"The profiling has included not only hundreds of traffic stops but also more aggressive and violent conduct such as beatings, use of Tasers, false and illegal arrests, conspicuous shows of force designed to disrupt commerce, and even raids of legitimate business, all for the purpose of intimidating the Latino community," the lawsuit's introduction reads in part.
The outcome of the criminal trial, along with everything that's gone before, makes the outcome of the civil lawsuit appear a foregone conclusion.
"I think that after the verdict... it seems more likely to be cut and dried," is the opinion of state Rep. James Albis, D-East Haven. He's worried about the financial penalties the lawsuit is likely to involve.
"It's certainly going to be a burden on taxpayers," he warns.
That's "burden" as in potentially millions of dollars, according to experts familiar with other police abuse civil rights cases.
Connecticut had a law on the books for more than a decade that was supposed to prevent racial profiling by local police by requiring cops to report who they were stopping for traffic violations and why. But the Alvin Penn Act (named for a black lawmaker who proposed the law after he was racially profiled) was never enforced or funded.
The huge East Haven scandal finally triggered a response in the General Assembly, and the state is now putting into effect a revamped reporting system that experts believe will allow police departments and the state to monitor and prevent future racial profiling scandals.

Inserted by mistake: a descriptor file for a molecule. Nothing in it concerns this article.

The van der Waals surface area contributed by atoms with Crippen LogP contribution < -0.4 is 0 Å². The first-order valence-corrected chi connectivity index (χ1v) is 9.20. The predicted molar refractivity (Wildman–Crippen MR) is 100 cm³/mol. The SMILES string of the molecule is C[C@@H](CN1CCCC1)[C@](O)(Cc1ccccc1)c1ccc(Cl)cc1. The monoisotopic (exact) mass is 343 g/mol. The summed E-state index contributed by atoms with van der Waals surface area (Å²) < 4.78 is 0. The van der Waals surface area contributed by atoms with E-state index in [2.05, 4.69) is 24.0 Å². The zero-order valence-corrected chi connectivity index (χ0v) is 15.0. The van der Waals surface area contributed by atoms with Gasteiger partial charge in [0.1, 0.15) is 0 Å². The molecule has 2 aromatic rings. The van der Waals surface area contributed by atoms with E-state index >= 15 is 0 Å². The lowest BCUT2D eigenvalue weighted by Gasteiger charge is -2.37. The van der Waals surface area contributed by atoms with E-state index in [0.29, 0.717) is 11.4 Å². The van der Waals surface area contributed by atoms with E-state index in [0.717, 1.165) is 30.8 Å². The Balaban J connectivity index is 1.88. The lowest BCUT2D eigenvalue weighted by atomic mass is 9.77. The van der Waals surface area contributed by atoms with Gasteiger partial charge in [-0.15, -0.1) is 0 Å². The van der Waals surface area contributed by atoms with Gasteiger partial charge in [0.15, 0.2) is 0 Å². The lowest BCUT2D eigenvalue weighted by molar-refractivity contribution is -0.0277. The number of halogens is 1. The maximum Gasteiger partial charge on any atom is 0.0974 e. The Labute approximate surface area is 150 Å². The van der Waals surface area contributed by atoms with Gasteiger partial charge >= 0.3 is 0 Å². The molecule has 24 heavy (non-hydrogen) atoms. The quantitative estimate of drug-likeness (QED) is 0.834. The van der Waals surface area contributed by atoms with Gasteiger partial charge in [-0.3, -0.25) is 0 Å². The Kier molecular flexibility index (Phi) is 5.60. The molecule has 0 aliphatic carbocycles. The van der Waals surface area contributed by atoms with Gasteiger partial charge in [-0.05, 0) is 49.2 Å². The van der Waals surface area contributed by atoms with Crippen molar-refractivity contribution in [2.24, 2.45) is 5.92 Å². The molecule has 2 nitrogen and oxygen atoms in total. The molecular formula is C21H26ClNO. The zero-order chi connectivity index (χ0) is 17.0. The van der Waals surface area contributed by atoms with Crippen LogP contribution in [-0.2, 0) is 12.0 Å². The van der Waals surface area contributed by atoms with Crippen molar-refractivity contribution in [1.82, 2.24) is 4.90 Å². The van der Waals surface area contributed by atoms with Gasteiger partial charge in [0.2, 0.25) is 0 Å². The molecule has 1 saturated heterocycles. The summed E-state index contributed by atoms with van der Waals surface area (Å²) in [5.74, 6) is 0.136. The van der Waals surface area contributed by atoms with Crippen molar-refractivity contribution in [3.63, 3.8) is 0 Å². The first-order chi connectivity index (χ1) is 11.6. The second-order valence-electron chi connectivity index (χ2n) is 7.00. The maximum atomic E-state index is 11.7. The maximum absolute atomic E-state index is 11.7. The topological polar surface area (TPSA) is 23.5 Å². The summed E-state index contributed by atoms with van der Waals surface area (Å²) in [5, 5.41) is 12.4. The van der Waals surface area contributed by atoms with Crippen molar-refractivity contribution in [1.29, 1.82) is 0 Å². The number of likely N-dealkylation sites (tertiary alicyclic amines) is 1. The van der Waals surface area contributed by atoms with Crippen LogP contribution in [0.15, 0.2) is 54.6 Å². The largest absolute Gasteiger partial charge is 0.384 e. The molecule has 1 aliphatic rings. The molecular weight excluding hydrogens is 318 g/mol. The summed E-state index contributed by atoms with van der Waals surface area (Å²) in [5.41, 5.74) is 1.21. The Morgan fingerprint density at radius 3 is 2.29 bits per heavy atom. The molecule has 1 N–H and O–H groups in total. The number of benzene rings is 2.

Meanwhile, the East Haven civil lawsuit drama will continue to play out.
Cari and Spaulding are two of the defendants named in the civil suit. Another is former Officer Jason Zullo, who, along with former Sgt. John Miller, pleaded guilty to civil rights violations and awaits sentencing.
One of the others named in the lawsuit is former Chief Leonard Gallo.
Gallo was a close ally of Maturo's and is believed to be the "Co-Conspirator 1" repeatedly referred to in the original federal indictments of the four East Haven cops. He has not been charged as he was allowed to retire after the scandal broke.
Maturo originally hired Gallo as chief back in 1998 during Maturo's first go-round as mayor. Gallo was put on leave by Maturo's successor, and when Maturo was reelected in 2011, he quickly returned Gallo to the chief's post.
There was lots of speculation that way more than four East Haven police would be indicted and that Gallo would be among them. Gallo has denied any wrongdoing.
One source familiar with the investigation, who asked not to be identified, says federal law enforcement officials apparently felt the federal five-year statute of limitations had already run out on several potential charges against other East Haven police.
Maturo's connections to Gallo and to the long-running police-abuse scandal are certain to have a major impact on the mayoral race being decided next month.
A Republican who has served as mayor for 12 of the past 16 years (years when the racial profiling by local cops was apparently at its worst), Maturo is up against Democrat John "Jack" Stacey.
For many outsiders, it's kind of weird to think that a guy like Maturo could survive this kind of hellish scandal and actually get reelected.
But then some weird things have been going on in East Haven for a long time.